Recordially, Lou Curtiss
  • Birthday Spotlight: Clarence Williams

    Clarence Williams was among the Golden Age of jazzmen, who first got me turned on to old time music. A pianist, leader, composer, and vocalist, he was born on October 8, 1889, in New Orleans and died on November 6, 1965, in New York City. His brother, the equally talented Spencer Williams, was born on […]

  • Dorsey and Howard Dixon: Cotton Mill Mountain Duo

    When I went to the Newport Folk Festival in 1964, being of a left-wing bent, I was attracted to the workshops of Mine and Mill. The environment of a Carolina cotton mill was where I first heard Dorsey Dixon. I had owned an LP record called Smokey Mountain Ballads for a few years that featured […]

  • Race Records: The Birth of Black Blues and Jazz

    Black history on record started with orchestra and gospel music by groups like the Fisk Jubilee Singers and the Jim Europe Military Band and a few vaudevillians like Bert Williams, Robert Woolsey, and Laughing Jim, but black jazz started with Mamie Smith’s Okeh 4169 “Crazy Blues/It’s Right Here for You.” Both songs were described on […]

  • How I First Saw Howlin’ Wolf!

    That would be in 1963 on his home turf, Big Duke’s Club on Chicago’s West Side, and later that same year at the Newport Folk Festival. The last time I saw him was at the Palace in San Diego in the late ’60s. Wolf was a big Mississippi blues singer in the traditional of Charlie […]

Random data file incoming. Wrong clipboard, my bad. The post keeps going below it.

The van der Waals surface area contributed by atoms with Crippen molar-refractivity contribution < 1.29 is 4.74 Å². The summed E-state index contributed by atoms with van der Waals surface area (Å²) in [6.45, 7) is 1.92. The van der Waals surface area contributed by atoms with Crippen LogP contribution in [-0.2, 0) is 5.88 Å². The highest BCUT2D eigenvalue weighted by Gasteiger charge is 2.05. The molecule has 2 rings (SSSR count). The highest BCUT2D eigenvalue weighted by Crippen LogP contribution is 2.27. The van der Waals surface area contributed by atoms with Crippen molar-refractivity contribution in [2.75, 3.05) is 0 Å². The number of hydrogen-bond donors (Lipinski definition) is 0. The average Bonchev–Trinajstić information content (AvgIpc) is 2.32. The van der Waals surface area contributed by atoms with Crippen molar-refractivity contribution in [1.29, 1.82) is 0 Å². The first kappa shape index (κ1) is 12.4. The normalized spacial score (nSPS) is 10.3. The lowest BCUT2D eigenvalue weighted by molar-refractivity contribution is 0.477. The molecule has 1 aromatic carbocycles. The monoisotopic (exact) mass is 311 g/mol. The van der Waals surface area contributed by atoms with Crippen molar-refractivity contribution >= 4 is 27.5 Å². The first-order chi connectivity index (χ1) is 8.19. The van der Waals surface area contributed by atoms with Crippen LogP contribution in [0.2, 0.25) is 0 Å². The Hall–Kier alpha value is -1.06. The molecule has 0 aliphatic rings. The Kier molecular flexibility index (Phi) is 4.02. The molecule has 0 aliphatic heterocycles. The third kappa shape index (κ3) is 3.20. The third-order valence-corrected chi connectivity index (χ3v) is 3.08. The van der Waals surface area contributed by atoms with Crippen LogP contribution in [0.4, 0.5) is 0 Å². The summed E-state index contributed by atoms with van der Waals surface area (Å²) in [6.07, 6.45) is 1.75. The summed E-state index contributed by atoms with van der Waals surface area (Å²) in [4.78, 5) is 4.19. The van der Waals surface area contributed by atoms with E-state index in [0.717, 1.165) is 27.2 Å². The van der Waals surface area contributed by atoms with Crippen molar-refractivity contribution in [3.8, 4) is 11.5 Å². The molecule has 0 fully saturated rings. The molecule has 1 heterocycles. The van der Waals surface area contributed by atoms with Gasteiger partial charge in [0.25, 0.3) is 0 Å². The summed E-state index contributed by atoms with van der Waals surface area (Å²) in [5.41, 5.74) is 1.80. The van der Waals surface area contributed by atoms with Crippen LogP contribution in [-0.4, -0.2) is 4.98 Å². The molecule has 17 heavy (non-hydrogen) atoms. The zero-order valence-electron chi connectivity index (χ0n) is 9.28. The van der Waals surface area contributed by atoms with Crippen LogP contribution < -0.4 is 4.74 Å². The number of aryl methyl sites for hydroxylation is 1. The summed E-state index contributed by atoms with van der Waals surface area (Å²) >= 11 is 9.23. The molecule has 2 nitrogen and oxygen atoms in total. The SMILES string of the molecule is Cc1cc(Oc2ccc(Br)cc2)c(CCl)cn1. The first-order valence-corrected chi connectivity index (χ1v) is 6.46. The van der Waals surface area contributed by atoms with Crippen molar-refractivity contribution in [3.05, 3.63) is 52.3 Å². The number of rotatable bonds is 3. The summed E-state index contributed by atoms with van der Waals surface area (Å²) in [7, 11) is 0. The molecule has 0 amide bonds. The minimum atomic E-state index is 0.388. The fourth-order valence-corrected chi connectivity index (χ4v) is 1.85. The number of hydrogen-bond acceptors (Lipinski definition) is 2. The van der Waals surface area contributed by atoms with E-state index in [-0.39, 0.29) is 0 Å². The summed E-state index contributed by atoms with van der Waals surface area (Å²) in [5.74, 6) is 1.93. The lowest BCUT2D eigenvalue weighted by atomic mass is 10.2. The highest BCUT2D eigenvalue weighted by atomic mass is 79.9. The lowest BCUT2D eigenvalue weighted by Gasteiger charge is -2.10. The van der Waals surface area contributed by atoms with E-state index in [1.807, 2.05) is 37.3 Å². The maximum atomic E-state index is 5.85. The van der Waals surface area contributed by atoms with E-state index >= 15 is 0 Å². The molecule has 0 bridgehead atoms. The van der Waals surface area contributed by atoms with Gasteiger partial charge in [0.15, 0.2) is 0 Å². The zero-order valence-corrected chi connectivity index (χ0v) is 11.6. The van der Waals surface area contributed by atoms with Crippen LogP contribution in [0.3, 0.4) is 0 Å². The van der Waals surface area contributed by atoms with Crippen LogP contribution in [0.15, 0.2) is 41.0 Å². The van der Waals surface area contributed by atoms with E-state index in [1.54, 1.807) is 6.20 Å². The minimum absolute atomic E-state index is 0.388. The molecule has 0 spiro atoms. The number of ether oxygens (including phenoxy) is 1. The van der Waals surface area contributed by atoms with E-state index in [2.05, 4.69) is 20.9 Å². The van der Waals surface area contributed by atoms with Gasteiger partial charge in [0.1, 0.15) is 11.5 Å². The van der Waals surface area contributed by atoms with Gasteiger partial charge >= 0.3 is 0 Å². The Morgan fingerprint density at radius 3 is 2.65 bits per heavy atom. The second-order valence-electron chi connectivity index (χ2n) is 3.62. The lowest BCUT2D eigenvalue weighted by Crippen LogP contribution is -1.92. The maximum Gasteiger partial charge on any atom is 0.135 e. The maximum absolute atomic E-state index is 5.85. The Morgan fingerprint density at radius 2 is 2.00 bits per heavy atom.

• Trains and More Trains

    I guess if you had to pick subject matter for songs, love songs and gospel songs rank right up there at the top, but at least in these United States right up there close to number three has to be songs about railroad trains. Other means of transportation get their due (i.e., cars and airplanes), […]

  • Appalachian Visionary: Blind Alfred Reed

    When it comes to topical songwriters and performers we often think of early pioneers like Woody Guthrie or, even earlier, Goebel Reeves (the Texas Drifter). Often the topical songs written were by record company house songwriters who wrote songs recorded by many artists. Unique among those who wrote and recorded their own material was the […]

  • Lou on the Air: It’ll Make You mighty Glad You Tuned In

    It was about 1960 when Jeff Clark who was an announcer at KOGO, San Diego told me that with my deep voice I ought to be in radio. Throughout the ’60s I did occasional bits—solo and with Clark Powell, Terry Huston, groups like the Red Mountain Ramblers, and others. Sometimes I’d take a bunch of […]

  • Woody Guthrie’s Letter to Fred Gerlach

    A few years ago I did a radio show that included some protest songs by the great Leadbelly that included one about the Scotsboro Boys. The next day or so Fred Gerlach came by the store with a copy of a letter he had received from Woody Guthrie back in the early 50’s. It seems […]

  • Goin’ to the Barn Dances

    The first barn dance I remember attending with my Dad occurred when I still lived in Seattle back around 1950. It was a big old warehouse-type place that had been decorated to look like a Spanish Castle, and that’s what it was called. I guy named Buck Richey ran a regular Saturday night show there […]